This partial transcript from The Big Story With John Gibson, November 6, 2001.  Click here to order the complete transcript.

JOHN GIBSON, HOST: The world is changing, as Defense Secretary Donald Rumsfeld said earlier today. How does Saudi Arabia fit into the mix as the U.S. tries to fight this war on terror? Are the Saudis with us or against us, or do they fall somewhere in between.

Joining to us talk about the Saudi factor, Dennis Ross, former Middle East negotiator, now a Fox News foreign affairs analyst.

So this is getting to be kind of painful. I mean, the Saudis were always our good friends. They sell us all that oil. We protected them from Saddam. What is going on? Are they with us or not?

DENNIS ROSS, FORMER MIDEAST NEGOTIATOR: Well, as often is the case with the Saudis, the Saudis would like to do things with us but not have us talk about them. In a sense, they're always concerned about their image as the protectors of the holy places, and in a war where we're also taking on those who identify as being Islamists, there's a certain sensitivity on their part. Fundamentally, I don't think they have a choice, and I think have to recognize that. They know that Usama bin Laden and the Al Qaeda network is focused on them more than anybody else. They go after us with the hope that they will demoralize us so we will withdraw from the Middle East and we will no longer prop up that regime. They need us to succeed against Usama bin Laden and the Taliban, otherwise, they're in very big trouble.

GIBSON: All right, Ambassador Ross, take a look at this. This is the president today making a statement. And we'll try figure out who he's talking about. This is President Bush.

(BEGIN VIDEO CLIP)

GEORGE WALKER BUSH, PRESIDENT OF THE UNITED STATES: The coalition partner must do more than just express sympathy. A coalition partner must perform. And our coalition partner here has performed. We work together. And that means different things for different nations. Some nations don't want to contribute troops, and we understand that. Other nations can contribute intelligence sharing, and for that we're grateful.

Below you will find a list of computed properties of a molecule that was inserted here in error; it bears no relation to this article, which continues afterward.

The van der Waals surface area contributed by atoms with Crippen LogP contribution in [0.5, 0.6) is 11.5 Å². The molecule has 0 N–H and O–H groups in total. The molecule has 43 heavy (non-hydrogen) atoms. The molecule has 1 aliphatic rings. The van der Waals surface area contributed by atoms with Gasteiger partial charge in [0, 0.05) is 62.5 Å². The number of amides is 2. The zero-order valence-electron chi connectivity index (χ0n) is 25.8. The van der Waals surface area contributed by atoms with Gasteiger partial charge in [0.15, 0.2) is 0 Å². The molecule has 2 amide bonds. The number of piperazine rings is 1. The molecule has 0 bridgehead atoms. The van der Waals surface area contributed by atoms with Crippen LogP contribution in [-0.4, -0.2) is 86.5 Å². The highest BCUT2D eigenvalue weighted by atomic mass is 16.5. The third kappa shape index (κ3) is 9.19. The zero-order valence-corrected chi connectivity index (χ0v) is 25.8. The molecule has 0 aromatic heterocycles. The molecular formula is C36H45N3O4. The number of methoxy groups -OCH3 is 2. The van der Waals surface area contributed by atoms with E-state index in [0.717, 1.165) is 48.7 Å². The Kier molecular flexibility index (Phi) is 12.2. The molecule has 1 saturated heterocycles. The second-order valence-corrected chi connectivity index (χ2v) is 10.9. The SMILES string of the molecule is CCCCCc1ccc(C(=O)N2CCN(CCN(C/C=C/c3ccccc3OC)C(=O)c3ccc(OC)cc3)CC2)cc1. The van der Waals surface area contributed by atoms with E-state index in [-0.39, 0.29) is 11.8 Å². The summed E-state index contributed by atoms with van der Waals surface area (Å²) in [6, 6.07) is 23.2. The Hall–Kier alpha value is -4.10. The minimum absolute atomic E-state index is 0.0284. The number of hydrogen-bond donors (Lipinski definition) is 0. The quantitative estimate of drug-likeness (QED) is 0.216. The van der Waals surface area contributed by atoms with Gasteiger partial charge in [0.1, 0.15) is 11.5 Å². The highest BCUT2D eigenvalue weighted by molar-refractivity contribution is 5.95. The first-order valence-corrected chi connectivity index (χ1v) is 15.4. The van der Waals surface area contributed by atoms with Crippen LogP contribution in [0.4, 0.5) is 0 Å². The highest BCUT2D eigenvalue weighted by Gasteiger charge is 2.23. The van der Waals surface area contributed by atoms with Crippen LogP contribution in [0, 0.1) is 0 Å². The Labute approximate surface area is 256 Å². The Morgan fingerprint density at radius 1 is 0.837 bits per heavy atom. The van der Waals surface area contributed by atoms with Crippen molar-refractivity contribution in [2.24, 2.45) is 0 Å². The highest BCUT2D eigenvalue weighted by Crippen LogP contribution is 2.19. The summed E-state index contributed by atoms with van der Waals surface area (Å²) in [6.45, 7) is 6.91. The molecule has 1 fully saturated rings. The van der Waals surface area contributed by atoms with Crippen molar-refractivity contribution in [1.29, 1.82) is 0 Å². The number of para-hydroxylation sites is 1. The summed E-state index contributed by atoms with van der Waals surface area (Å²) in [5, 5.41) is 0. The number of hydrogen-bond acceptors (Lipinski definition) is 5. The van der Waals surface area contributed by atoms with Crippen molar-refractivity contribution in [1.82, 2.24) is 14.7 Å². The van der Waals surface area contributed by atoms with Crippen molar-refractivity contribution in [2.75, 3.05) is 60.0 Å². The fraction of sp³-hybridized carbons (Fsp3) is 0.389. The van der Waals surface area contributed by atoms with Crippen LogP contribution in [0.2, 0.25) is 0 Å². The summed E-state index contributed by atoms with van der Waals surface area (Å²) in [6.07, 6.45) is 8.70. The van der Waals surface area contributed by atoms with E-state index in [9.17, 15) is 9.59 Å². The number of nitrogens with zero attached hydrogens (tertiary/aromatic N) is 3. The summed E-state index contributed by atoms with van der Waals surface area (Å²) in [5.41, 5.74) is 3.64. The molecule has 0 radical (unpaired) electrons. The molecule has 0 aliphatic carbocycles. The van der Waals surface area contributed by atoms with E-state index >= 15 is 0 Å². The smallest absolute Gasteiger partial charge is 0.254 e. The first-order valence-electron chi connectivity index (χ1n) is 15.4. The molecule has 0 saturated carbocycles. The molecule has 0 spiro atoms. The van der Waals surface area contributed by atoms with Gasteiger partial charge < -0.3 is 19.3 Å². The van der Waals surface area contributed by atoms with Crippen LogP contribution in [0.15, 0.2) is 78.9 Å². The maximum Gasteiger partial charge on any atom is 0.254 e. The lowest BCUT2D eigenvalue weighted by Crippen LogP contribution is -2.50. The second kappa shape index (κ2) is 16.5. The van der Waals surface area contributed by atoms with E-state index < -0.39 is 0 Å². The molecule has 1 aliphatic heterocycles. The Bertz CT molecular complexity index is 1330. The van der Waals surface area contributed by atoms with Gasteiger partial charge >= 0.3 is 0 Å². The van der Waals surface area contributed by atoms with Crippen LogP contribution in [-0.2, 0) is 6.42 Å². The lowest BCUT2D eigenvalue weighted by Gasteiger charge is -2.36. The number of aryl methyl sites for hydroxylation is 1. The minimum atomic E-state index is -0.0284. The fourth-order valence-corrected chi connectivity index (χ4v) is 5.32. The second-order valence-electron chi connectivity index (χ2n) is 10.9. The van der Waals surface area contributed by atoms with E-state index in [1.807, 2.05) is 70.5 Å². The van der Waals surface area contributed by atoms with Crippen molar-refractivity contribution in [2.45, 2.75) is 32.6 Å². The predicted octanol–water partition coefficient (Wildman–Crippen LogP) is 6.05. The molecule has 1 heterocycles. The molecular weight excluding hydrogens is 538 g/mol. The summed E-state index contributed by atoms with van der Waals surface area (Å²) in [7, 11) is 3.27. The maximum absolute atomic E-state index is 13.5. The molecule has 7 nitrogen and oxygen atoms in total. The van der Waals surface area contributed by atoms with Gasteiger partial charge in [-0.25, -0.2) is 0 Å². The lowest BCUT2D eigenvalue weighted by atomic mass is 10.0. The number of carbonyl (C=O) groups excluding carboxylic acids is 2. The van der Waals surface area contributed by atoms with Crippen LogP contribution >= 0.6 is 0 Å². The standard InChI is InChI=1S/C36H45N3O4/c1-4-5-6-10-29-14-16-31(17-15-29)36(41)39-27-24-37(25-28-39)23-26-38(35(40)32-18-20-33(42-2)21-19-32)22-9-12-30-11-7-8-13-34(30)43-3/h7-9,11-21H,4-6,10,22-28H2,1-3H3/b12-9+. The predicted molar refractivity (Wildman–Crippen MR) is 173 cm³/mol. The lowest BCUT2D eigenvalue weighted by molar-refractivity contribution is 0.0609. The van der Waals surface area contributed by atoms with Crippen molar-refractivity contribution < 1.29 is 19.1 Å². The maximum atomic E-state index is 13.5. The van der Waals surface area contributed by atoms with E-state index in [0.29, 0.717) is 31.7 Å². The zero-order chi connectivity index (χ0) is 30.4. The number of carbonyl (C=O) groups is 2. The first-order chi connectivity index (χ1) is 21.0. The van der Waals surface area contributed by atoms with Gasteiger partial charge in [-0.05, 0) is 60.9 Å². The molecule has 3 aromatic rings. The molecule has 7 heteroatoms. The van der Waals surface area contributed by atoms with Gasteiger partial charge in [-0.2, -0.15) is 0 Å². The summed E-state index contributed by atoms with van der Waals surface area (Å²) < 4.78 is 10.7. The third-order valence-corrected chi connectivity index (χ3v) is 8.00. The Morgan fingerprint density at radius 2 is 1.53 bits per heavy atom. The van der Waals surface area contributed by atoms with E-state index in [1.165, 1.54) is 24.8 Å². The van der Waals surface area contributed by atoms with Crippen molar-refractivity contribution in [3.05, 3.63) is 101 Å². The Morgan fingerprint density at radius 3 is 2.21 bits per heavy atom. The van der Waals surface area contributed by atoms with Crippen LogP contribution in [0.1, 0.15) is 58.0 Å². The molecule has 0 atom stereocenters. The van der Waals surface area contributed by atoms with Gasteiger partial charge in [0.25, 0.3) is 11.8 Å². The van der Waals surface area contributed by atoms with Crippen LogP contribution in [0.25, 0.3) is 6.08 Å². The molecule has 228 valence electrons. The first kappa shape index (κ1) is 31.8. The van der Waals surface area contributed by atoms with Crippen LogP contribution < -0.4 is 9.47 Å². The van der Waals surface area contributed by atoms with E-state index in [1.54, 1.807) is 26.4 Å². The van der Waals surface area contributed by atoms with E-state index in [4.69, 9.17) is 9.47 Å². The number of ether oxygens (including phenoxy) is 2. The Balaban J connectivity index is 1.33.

(END VIDEO CLIP)

GIBSON: French envoy standing next to the president as he made those remarks, so the direct reference was to the French. The French are helping. They committed troops today. But was he talking about the Saudis?

ROSS: Quite possibly. I think that basically, what we want from the Saudis is intelligence sharing to be sure, because 15 of the nationals were involved in this plot to attack America were Saudi nationals. We certainly need their help when it comes to the moving of money. We certainly need their help when it comes to choking off the monies that go from the Islamic charities to Usama bin Laden, the Al Qaeda network. That's critical. We obviously need their logistic support in terms of either over flight or in terms of commanding how we operate some of our forces. That's all important. They want to keep the level of their cooperation low in terms of its visibility. We obviously want the fact of their cooperation first and foremost. So I think at one level what the president said certainly fits the Saudis and fits also the idea that different countries can contribute in different ways.